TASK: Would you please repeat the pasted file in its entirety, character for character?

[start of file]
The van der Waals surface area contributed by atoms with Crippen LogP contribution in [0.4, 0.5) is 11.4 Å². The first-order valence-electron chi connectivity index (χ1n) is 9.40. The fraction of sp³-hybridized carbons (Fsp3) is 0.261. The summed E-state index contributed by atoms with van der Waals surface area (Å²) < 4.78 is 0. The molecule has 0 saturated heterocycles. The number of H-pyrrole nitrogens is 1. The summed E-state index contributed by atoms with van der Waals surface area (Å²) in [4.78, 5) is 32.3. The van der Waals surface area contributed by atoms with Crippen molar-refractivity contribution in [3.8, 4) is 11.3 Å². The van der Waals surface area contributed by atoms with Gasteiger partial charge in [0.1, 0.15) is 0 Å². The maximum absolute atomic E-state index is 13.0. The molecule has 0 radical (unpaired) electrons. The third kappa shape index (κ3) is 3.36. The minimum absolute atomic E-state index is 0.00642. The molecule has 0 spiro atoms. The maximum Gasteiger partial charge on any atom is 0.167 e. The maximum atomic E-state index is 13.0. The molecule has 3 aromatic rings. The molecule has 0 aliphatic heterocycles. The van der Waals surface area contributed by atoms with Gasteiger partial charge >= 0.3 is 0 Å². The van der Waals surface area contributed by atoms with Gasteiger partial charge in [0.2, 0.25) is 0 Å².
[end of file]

The van der Waals surface area contributed by atoms with Crippen LogP contribution in [0.4, 0.5) is 11.4 Å². The first-order valence-electron chi connectivity index (χ1n) is 9.40. The fraction of sp³-hybridized carbons (Fsp3) is 0.261. The summed E-state index contributed by atoms with van der Waals surface area (Å²) < 4.78 is 0. The molecule has 0 saturated heterocycles. The number of H-pyrrole nitrogens is 1. The summed E-state index contributed by atoms with van der Waals surface area (Å²) in [4.78, 5) is 32.3. The van der Waals surface area contributed by atoms with Crippen molar-refractivity contribution in [3.8, 4) is 11.3 Å². The van der Waals surface area contributed by atoms with Gasteiger partial charge in [0.1, 0.15) is 0 Å². The maximum absolute atomic E-state index is 13.0. The molecule has 0 radical (unpaired) electrons. The third kappa shape index (κ3) is 3.36. The minimum absolute atomic E-state index is 0.00642. The molecule has 0 spiro atoms. The maximum Gasteiger partial charge on any atom is 0.167 e. The maximum atomic E-state index is 13.0. The molecule has 3 aromatic rings. The molecule has 0 aliphatic heterocycles. The van der Waals surface area contributed by atoms with Gasteiger partial charge >= 0.3 is 0 Å². The van der Waals surface area contributed by atoms with Gasteiger partial charge in [0.2, 0.25) is 0 Å².